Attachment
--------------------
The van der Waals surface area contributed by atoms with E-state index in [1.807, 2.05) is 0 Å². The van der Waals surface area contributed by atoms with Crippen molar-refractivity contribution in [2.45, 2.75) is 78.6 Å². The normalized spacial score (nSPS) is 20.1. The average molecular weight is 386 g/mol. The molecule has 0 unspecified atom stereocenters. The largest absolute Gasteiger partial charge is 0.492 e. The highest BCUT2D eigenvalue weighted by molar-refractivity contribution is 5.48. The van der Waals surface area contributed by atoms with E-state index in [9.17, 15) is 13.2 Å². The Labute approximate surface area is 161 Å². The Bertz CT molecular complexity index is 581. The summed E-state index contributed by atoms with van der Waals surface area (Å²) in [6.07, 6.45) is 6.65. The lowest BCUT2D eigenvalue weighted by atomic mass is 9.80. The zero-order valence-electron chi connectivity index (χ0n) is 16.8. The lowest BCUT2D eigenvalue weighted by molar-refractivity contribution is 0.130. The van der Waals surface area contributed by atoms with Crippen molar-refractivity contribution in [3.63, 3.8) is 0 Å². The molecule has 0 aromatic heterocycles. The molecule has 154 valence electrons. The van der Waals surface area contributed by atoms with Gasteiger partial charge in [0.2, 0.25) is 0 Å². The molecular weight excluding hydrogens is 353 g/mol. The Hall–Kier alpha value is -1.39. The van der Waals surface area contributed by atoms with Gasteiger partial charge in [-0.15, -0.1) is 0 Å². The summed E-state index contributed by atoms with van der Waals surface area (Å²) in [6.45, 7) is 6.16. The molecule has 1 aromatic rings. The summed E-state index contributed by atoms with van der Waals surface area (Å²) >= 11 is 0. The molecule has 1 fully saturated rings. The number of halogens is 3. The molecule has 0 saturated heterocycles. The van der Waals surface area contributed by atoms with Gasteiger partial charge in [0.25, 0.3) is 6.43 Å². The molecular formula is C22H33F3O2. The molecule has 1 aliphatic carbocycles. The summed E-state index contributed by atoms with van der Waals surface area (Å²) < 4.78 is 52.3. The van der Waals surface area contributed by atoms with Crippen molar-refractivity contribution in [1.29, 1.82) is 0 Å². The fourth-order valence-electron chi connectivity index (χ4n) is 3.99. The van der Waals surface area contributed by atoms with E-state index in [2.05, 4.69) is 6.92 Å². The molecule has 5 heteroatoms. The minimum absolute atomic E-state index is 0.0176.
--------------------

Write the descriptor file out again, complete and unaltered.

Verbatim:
The van der Waals surface area contributed by atoms with E-state index in [1.807, 2.05) is 0 Å². The van der Waals surface area contributed by atoms with Crippen molar-refractivity contribution in [2.45, 2.75) is 78.6 Å². The normalized spacial score (nSPS) is 20.1. The average molecular weight is 386 g/mol. The molecule has 0 unspecified atom stereocenters. The largest absolute Gasteiger partial charge is 0.492 e. The highest BCUT2D eigenvalue weighted by molar-refractivity contribution is 5.48. The van der Waals surface area contributed by atoms with E-state index in [9.17, 15) is 13.2 Å². The Labute approximate surface area is 161 Å². The Bertz CT molecular complexity index is 581. The summed E-state index contributed by atoms with van der Waals surface area (Å²) in [6.07, 6.45) is 6.65. The lowest BCUT2D eigenvalue weighted by atomic mass is 9.80. The zero-order valence-electron chi connectivity index (χ0n) is 16.8. The lowest BCUT2D eigenvalue weighted by molar-refractivity contribution is 0.130. The van der Waals surface area contributed by atoms with Crippen molar-refractivity contribution in [3.63, 3.8) is 0 Å². The molecule has 0 aromatic heterocycles. The molecule has 154 valence electrons. The van der Waals surface area contributed by atoms with Gasteiger partial charge in [0.2, 0.25) is 0 Å². The molecular weight excluding hydrogens is 353 g/mol. The Hall–Kier alpha value is -1.39. The van der Waals surface area contributed by atoms with Gasteiger partial charge in [-0.15, -0.1) is 0 Å². The summed E-state index contributed by atoms with van der Waals surface area (Å²) in [6.45, 7) is 6.16. The molecule has 1 aromatic rings. The summed E-state index contributed by atoms with van der Waals surface area (Å²) >= 11 is 0. The molecule has 1 fully saturated rings. The number of halogens is 3. The molecule has 0 saturated heterocycles. The van der Waals surface area contributed by atoms with Gasteiger partial charge in [0.25, 0.3) is 6.43 Å². The molecular formula is C22H33F3O2. The molecule has 1 aliphatic carbocycles. The summed E-state index contributed by atoms with van der Waals surface area (Å²) < 4.78 is 52.3. The van der Waals surface area contributed by atoms with Crippen molar-refractivity contribution in [1.29, 1.82) is 0 Å². The fourth-order valence-electron chi connectivity index (χ4n) is 3.99. The van der Waals surface area contributed by atoms with E-state index in [2.05, 4.69) is 6.92 Å². The molecule has 5 heteroatoms. The minimum absolute atomic E-state index is 0.0176.